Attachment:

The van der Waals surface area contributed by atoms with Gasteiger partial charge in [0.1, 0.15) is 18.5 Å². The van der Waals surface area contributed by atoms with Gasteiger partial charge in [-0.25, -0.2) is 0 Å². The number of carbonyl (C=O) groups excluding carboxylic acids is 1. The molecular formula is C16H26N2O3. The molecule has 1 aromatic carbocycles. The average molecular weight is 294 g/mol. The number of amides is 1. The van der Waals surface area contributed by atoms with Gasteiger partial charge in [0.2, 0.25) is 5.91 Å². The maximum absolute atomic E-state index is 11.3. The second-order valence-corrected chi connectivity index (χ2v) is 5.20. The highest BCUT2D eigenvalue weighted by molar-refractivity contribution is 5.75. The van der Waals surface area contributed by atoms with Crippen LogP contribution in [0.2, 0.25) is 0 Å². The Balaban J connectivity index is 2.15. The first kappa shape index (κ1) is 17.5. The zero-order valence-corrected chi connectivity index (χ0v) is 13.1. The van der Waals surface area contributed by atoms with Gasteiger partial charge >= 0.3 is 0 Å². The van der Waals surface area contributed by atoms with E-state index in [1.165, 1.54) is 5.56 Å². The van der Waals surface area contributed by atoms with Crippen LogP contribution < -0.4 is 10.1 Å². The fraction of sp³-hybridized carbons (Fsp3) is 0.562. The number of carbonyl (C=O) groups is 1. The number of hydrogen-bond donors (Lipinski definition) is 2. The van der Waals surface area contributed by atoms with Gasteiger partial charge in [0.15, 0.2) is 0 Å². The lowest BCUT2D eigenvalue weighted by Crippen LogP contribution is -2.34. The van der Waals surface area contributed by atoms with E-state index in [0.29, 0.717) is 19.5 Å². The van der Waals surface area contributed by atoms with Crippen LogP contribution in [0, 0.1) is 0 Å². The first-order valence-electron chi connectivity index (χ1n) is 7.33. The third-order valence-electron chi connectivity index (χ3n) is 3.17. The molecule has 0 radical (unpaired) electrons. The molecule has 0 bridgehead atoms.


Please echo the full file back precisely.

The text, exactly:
The van der Waals surface area contributed by atoms with Gasteiger partial charge in [0.1, 0.15) is 18.5 Å². The van der Waals surface area contributed by atoms with Gasteiger partial charge in [-0.25, -0.2) is 0 Å². The number of carbonyl (C=O) groups excluding carboxylic acids is 1. The molecular formula is C16H26N2O3. The molecule has 1 aromatic carbocycles. The average molecular weight is 294 g/mol. The number of amides is 1. The van der Waals surface area contributed by atoms with Gasteiger partial charge in [0.2, 0.25) is 5.91 Å². The maximum absolute atomic E-state index is 11.3. The second-order valence-corrected chi connectivity index (χ2v) is 5.20. The highest BCUT2D eigenvalue weighted by molar-refractivity contribution is 5.75. The van der Waals surface area contributed by atoms with Crippen LogP contribution in [0.2, 0.25) is 0 Å². The Balaban J connectivity index is 2.15. The first kappa shape index (κ1) is 17.5. The zero-order valence-corrected chi connectivity index (χ0v) is 13.1. The van der Waals surface area contributed by atoms with Gasteiger partial charge >= 0.3 is 0 Å². The van der Waals surface area contributed by atoms with E-state index in [1.165, 1.54) is 5.56 Å². The van der Waals surface area contributed by atoms with Crippen LogP contribution < -0.4 is 10.1 Å². The fraction of sp³-hybridized carbons (Fsp3) is 0.562. The number of carbonyl (C=O) groups is 1. The number of hydrogen-bond donors (Lipinski definition) is 2. The van der Waals surface area contributed by atoms with Gasteiger partial charge in [0.15, 0.2) is 0 Å². The lowest BCUT2D eigenvalue weighted by Crippen LogP contribution is -2.34. The van der Waals surface area contributed by atoms with E-state index in [0.29, 0.717) is 19.5 Å². The van der Waals surface area contributed by atoms with Crippen LogP contribution in [0, 0.1) is 0 Å². The first-order valence-electron chi connectivity index (χ1n) is 7.33. The third-order valence-electron chi connectivity index (χ3n) is 3.17. The molecule has 0 radical (unpaired) electrons. The molecule has 0 bridgehead atoms.